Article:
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Could Ten Percent Be About Right...?

July 17, 2009
by Mark Hagland
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I’m going to step out on a limb here and comment on the CPOE element of the revisions announced yesterday to the recommendations of the Meaningful Use Work Group of the ONC’s HIT Policy Committee, per the ARRA-HITECH funding (my colleague David Raths wrote an excellent blog report on the announcement of the overall revisions yesterday).

So here’s the thing: I think that whatever requirement gets set in stone regarding the 2011 requirements for CPOE as an element in meaningful use, would be criticized by one faction or another in the industry. Some will say that the 10-percent-of-orders requirement is far too weak a requirement; others, that any firm requirement for 2011 will be impossible for most hospitals to achieve.

I’m going to take a middle-of-the-road view here (or at least, what I consider to be a middle-of-the-road view!) and say that, in a situation that is going to require that we all accept imperfection to begin with (after all, this whole process is going to be like asking a thousand archers to try to hit a bull’s-eye on a moving target, I think!), 10 percent sounds more or less about right to me. Why is that?

Well, to begin with, just requiring some level of implementation of CPOE by 2011 will indeed be a rigorous demand for the majority of U.S. hospitals. For one thing, it means that, if this revised set of recommendations is solidified, the vast majority of hospitals will have to rush—and I do mean, rush—just to get their CPOE implementation to that level in time. In fact, if hospital CIOs around the country aren’t moving right now to budget for CPOE implementation and beginning at least the first stages of its planning (vendor evaluation, internal multidisciplinary working group planning and preparations, etc.), they won’t make it. And I’m talking about now, meaning this week or this month.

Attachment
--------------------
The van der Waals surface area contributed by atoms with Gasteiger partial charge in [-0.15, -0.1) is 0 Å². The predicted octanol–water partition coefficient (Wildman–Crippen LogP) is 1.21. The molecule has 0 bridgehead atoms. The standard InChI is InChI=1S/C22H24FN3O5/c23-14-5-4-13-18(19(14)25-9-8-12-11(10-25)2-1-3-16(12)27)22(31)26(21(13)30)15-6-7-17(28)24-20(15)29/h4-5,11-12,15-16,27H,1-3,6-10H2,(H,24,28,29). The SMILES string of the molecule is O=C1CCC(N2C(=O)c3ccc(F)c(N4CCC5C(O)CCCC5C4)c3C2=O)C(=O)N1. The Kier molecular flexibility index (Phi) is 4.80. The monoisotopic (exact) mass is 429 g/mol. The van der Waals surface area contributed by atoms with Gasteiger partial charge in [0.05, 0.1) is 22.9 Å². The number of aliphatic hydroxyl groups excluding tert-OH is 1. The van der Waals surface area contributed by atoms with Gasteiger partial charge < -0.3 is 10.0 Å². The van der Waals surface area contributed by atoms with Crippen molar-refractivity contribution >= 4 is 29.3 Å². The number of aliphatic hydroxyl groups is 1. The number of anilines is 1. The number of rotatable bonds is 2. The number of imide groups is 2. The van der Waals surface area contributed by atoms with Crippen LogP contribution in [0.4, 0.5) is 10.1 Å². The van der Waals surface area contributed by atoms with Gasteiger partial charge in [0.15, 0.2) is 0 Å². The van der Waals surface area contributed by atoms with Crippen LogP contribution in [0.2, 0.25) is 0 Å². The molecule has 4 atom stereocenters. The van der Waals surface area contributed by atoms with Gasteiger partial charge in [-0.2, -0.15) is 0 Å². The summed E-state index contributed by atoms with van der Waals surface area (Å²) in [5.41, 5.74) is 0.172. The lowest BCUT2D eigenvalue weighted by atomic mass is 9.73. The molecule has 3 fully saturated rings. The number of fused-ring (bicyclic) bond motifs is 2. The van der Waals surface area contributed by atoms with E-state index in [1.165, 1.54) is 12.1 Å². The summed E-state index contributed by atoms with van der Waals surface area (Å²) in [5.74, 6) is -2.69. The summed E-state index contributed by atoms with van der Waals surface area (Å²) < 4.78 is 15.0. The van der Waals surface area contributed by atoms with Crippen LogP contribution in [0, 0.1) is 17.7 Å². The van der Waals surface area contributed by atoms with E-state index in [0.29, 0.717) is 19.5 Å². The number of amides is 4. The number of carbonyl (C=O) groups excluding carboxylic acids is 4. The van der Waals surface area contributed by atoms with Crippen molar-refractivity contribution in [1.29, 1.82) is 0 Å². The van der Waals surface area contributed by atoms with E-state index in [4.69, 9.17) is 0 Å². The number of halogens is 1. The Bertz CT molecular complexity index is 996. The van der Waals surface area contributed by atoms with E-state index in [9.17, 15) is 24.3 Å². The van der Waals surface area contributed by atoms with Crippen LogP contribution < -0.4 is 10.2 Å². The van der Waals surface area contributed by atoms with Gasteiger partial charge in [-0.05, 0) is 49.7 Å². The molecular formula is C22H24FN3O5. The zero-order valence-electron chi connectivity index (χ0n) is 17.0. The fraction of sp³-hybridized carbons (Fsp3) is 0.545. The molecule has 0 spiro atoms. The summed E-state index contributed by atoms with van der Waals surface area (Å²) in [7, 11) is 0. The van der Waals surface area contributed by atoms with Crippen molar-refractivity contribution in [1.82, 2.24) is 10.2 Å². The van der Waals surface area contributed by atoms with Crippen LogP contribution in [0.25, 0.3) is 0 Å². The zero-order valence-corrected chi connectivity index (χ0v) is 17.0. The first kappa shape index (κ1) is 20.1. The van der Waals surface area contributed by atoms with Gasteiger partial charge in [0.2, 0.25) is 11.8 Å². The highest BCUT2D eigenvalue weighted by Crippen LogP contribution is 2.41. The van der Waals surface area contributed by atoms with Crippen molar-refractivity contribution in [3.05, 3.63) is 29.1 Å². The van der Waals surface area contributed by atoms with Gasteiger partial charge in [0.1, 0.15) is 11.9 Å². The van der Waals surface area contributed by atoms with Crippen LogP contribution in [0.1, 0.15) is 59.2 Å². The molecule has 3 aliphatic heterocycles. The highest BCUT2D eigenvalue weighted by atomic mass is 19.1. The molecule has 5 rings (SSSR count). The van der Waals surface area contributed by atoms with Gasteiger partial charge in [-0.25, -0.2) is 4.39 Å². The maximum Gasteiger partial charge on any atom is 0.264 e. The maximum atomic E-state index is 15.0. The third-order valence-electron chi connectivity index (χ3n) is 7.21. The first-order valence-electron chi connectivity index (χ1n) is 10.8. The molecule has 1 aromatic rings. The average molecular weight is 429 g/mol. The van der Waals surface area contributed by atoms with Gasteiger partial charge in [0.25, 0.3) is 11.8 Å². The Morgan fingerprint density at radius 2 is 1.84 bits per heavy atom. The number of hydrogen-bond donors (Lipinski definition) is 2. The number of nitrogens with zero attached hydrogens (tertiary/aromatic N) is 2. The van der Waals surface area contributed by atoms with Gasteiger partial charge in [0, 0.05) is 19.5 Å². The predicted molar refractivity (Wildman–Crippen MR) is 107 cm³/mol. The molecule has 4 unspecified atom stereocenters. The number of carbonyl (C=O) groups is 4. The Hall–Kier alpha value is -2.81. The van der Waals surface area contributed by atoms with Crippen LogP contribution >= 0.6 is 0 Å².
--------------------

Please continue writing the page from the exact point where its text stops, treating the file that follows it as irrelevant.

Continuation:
And yes, some might say the 10-percent requirement is too lax; but basically, what it does is to compel hospitals to get the core CPOE functionality live on at least one significant unit within a hospital. In my reporting on CPOE, I’ve found that the most common unit for hospitals to go live in is one of the ICUs, for a variety of reasons, including the smaller number of clinicians regularly working on that unit; the smaller number of patients; the close physician-nurse communications required in an ICU; and other clinical and operational reasons. In any case, if a hospital goes live on one significant unit or one floor, it means that at least an important portion of the groundwork has been laid for the ongoing rollout of a CPOE system.

What’s more, the feds will almost certainly raise that level for 2012, and thus, will be compelling hospitals forward in an important area.